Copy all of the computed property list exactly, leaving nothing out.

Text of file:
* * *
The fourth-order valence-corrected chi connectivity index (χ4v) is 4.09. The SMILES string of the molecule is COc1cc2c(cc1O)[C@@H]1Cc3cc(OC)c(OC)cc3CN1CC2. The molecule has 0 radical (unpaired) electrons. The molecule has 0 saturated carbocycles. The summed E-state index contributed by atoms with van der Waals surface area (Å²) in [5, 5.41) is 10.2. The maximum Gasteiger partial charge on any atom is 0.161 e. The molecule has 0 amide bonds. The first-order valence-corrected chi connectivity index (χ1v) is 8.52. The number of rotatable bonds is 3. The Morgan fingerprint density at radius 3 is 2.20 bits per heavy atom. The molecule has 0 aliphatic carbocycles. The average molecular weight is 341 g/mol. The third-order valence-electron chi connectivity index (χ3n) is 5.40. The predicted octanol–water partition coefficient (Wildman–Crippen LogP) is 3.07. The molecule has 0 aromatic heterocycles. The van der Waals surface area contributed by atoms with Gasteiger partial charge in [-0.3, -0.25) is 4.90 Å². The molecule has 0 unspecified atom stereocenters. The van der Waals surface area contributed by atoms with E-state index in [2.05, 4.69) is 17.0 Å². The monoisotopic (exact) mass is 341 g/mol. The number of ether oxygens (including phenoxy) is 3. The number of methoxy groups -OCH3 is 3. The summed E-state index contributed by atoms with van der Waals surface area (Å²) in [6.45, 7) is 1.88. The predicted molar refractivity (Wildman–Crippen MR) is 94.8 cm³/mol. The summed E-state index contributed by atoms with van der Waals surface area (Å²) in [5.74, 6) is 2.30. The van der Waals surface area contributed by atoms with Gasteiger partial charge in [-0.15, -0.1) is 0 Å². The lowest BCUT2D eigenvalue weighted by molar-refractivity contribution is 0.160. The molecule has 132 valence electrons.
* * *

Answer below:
The fourth-order valence-corrected chi connectivity index (χ4v) is 4.09. The SMILES string of the molecule is COc1cc2c(cc1O)[C@@H]1Cc3cc(OC)c(OC)cc3CN1CC2. The molecule has 0 radical (unpaired) electrons. The molecule has 0 saturated carbocycles. The summed E-state index contributed by atoms with van der Waals surface area (Å²) in [5, 5.41) is 10.2. The maximum Gasteiger partial charge on any atom is 0.161 e. The molecule has 0 amide bonds. The first-order valence-corrected chi connectivity index (χ1v) is 8.52. The number of rotatable bonds is 3. The Morgan fingerprint density at radius 3 is 2.20 bits per heavy atom. The molecule has 0 aliphatic carbocycles. The average molecular weight is 341 g/mol. The third-order valence-electron chi connectivity index (χ3n) is 5.40. The predicted octanol–water partition coefficient (Wildman–Crippen LogP) is 3.07. The molecule has 0 aromatic heterocycles. The van der Waals surface area contributed by atoms with Gasteiger partial charge in [-0.3, -0.25) is 4.90 Å². The molecule has 0 unspecified atom stereocenters. The van der Waals surface area contributed by atoms with E-state index in [2.05, 4.69) is 17.0 Å². The monoisotopic (exact) mass is 341 g/mol. The number of ether oxygens (including phenoxy) is 3. The number of methoxy groups -OCH3 is 3. The summed E-state index contributed by atoms with van der Waals surface area (Å²) in [6.45, 7) is 1.88. The predicted molar refractivity (Wildman–Crippen MR) is 94.8 cm³/mol. The summed E-state index contributed by atoms with van der Waals surface area (Å²) in [5.74, 6) is 2.30. The van der Waals surface area contributed by atoms with Gasteiger partial charge in [-0.15, -0.1) is 0 Å². The lowest BCUT2D eigenvalue weighted by molar-refractivity contribution is 0.160. The molecule has 132 valence electrons.